Binary Exploitation [pwnable.kr] - (Level 5) passcode
|Description||Mommy told me to make a passcode based login system. My initial C code was compiled without any error! Well, there was some compiler warning, but who cares about that?|
To get the flag you have to connect to the remote machine using SSH
ssh email@example.com -p2222 (pw:guest) and interact with the program.
This challenge is about what can you do if you have an arbitrary write vulnerability, and in this post, you will learn how you can use the vulnerability to get a shell on a system and we will look at what all point in the system we can attack to achieve that. Let’s start by looking at the code.
It’s a simple program which has three input via scanf function so there are three possible opportunities for program corruption. The first input takes the name and prints it and the other two input as some sort of passcodes which are compared with hard-coded values. If the value matches then the values are printed on the console. Well, look very simple, doesn’t it? you might have to do some command-line fu to send hex-value but that fine, once have solved the challenge please read the rest of the post for more insight.
Well obviously if you are reading, the approach I suggested previously didn’t work out, it’s not that simple after all. The hint of the solution is given in the challenge description, it is something about compiler warning. If you try to compile the program with gcc you will see below warning.
passcode.c:9:10: warning: format ‘%d’ expects argument of type ‘int ‘, but argument 2 has type ‘int’ [-Wformat=] scanf(“*%d“, passcode1);
passcode.c:14:10: warning: format ‘%d’ expects argument of type ‘int ‘, but argument 2 has type ‘int’ [-Wformat=] scanf(“*%d“, passcode2);
So the warning says scanf is expecting argument of type int *, aa integer pointer, but an integer is given. Why is the compiler is so irritated about it? maybe for a reason? Let’s try to understand the difference between an integer variable and an integer pointer variable.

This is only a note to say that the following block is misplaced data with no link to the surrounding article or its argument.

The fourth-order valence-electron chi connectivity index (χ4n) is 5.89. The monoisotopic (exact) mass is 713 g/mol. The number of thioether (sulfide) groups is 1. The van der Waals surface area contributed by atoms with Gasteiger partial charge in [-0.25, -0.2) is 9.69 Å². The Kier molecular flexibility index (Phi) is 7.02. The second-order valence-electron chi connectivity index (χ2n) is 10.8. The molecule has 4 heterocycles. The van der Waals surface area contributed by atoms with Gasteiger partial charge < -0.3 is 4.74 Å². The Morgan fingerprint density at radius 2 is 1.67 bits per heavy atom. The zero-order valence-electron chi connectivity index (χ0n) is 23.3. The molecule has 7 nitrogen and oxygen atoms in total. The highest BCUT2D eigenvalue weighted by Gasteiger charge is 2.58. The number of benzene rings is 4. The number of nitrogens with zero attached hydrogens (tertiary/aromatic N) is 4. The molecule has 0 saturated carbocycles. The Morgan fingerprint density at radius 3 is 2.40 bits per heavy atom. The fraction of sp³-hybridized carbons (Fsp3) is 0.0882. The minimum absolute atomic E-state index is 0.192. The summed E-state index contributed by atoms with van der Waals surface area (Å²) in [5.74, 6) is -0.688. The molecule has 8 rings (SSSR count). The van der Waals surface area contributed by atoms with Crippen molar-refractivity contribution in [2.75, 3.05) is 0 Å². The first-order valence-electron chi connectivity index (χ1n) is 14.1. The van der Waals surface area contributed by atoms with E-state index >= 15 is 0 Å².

An integer variable stores an integer data, but an integer pointer variable stored the address of an integer variable instead of an integer data. The two warning show are both about same issues where scanf is expecting integer pointer but instead, an integer variable is passed, this is where the vulnerability is, when you call the scanf the input will be converted to integer (“%d”) and will be written at the address pointed by passcode1 variable, the difference is subtle but can make a huge impact on execution. The diagram below illustrates what I am trying to tell.
This will give you an arbitrary write. We can target GOT table entry to overwrite any function pointer to redirect it to code dumping the flag. In the next section, we will explore more about this technique.
But the next question is how to we put the value in passcode1 such that it points to a valid location, as there is no way we can initialize the pointer value in passcode1 unless we can! If you read the code carefully, welcome function is called before login function and login has a variable called name whose content can be controlled by the user and when the welcome function returns the stack gets torn down but the content remains on the stack, later when login function is executed the stack gets reused and the passcode1 holds the first 4 bytes of the char name variable. So we can control the value of passcode1 variable, whatever value we give for the first four bytes of the name variable gets assigned as a pointer value for passcode1 variable.